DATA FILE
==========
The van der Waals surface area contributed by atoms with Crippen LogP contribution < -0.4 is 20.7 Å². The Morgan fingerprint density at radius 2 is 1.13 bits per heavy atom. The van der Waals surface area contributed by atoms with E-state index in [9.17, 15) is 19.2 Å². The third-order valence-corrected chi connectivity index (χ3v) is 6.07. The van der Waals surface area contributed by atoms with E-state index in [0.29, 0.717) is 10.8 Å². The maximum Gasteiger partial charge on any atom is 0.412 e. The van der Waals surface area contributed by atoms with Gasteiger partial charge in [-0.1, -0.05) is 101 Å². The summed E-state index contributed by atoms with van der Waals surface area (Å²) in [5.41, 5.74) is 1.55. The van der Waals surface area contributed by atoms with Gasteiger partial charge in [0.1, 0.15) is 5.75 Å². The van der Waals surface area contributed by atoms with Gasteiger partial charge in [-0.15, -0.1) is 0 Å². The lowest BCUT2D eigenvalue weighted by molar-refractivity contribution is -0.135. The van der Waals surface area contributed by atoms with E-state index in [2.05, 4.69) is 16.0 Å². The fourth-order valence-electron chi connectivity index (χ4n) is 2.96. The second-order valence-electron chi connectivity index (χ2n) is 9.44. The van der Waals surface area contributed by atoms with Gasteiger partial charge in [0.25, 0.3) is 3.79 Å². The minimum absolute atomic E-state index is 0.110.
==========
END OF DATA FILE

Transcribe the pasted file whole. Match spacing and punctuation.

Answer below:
The van der Waals surface area contributed by atoms with Crippen LogP contribution < -0.4 is 20.7 Å². The Morgan fingerprint density at radius 2 is 1.13 bits per heavy atom. The van der Waals surface area contributed by atoms with E-state index in [9.17, 15) is 19.2 Å². The third-order valence-corrected chi connectivity index (χ3v) is 6.07. The van der Waals surface area contributed by atoms with E-state index in [0.29, 0.717) is 10.8 Å². The maximum Gasteiger partial charge on any atom is 0.412 e. The van der Waals surface area contributed by atoms with Gasteiger partial charge in [-0.1, -0.05) is 101 Å². The summed E-state index contributed by atoms with van der Waals surface area (Å²) in [5.41, 5.74) is 1.55. The van der Waals surface area contributed by atoms with Gasteiger partial charge in [0.1, 0.15) is 5.75 Å². The van der Waals surface area contributed by atoms with Gasteiger partial charge in [-0.15, -0.1) is 0 Å². The lowest BCUT2D eigenvalue weighted by molar-refractivity contribution is -0.135. The van der Waals surface area contributed by atoms with E-state index in [2.05, 4.69) is 16.0 Å². The fourth-order valence-electron chi connectivity index (χ4n) is 2.96. The second-order valence-electron chi connectivity index (χ2n) is 9.44. The van der Waals surface area contributed by atoms with Gasteiger partial charge in [0.25, 0.3) is 3.79 Å². The minimum absolute atomic E-state index is 0.110.